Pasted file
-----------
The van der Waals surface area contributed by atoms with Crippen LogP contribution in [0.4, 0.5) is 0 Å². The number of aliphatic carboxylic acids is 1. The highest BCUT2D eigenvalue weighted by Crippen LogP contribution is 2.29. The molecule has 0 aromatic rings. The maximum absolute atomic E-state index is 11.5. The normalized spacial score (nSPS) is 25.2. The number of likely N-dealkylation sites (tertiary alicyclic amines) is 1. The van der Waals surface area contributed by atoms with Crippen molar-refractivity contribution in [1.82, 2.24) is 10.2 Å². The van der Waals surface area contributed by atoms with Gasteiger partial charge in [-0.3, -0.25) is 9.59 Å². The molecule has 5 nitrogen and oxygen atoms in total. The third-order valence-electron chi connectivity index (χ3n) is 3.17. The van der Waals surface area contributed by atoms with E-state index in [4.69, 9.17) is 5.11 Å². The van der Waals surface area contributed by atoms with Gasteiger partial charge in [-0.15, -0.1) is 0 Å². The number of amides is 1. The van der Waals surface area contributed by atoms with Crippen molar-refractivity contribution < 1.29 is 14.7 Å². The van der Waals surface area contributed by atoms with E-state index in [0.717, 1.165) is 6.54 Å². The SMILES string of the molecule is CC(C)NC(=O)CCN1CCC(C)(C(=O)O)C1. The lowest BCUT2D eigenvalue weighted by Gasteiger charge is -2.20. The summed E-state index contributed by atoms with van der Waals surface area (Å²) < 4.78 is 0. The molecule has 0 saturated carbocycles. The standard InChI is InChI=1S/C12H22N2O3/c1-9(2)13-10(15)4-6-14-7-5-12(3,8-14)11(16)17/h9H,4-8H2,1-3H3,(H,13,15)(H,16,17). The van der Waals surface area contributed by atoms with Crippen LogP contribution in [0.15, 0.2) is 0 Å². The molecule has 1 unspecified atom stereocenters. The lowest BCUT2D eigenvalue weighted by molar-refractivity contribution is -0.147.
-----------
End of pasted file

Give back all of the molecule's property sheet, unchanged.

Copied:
The van der Waals surface area contributed by atoms with Crippen LogP contribution in [0.4, 0.5) is 0 Å². The number of aliphatic carboxylic acids is 1. The highest BCUT2D eigenvalue weighted by Crippen LogP contribution is 2.29. The molecule has 0 aromatic rings. The maximum absolute atomic E-state index is 11.5. The normalized spacial score (nSPS) is 25.2. The number of likely N-dealkylation sites (tertiary alicyclic amines) is 1. The van der Waals surface area contributed by atoms with Crippen molar-refractivity contribution in [1.82, 2.24) is 10.2 Å². The van der Waals surface area contributed by atoms with Gasteiger partial charge in [-0.3, -0.25) is 9.59 Å². The molecule has 5 nitrogen and oxygen atoms in total. The third-order valence-electron chi connectivity index (χ3n) is 3.17. The van der Waals surface area contributed by atoms with E-state index in [4.69, 9.17) is 5.11 Å². The van der Waals surface area contributed by atoms with Gasteiger partial charge in [-0.15, -0.1) is 0 Å². The number of amides is 1. The van der Waals surface area contributed by atoms with Crippen molar-refractivity contribution < 1.29 is 14.7 Å². The van der Waals surface area contributed by atoms with E-state index in [0.717, 1.165) is 6.54 Å². The SMILES string of the molecule is CC(C)NC(=O)CCN1CCC(C)(C(=O)O)C1. The lowest BCUT2D eigenvalue weighted by Gasteiger charge is -2.20. The summed E-state index contributed by atoms with van der Waals surface area (Å²) < 4.78 is 0. The molecule has 0 saturated carbocycles. The standard InChI is InChI=1S/C12H22N2O3/c1-9(2)13-10(15)4-6-14-7-5-12(3,8-14)11(16)17/h9H,4-8H2,1-3H3,(H,13,15)(H,16,17). The van der Waals surface area contributed by atoms with Crippen LogP contribution in [0.15, 0.2) is 0 Å². The molecule has 1 unspecified atom stereocenters. The lowest BCUT2D eigenvalue weighted by molar-refractivity contribution is -0.147.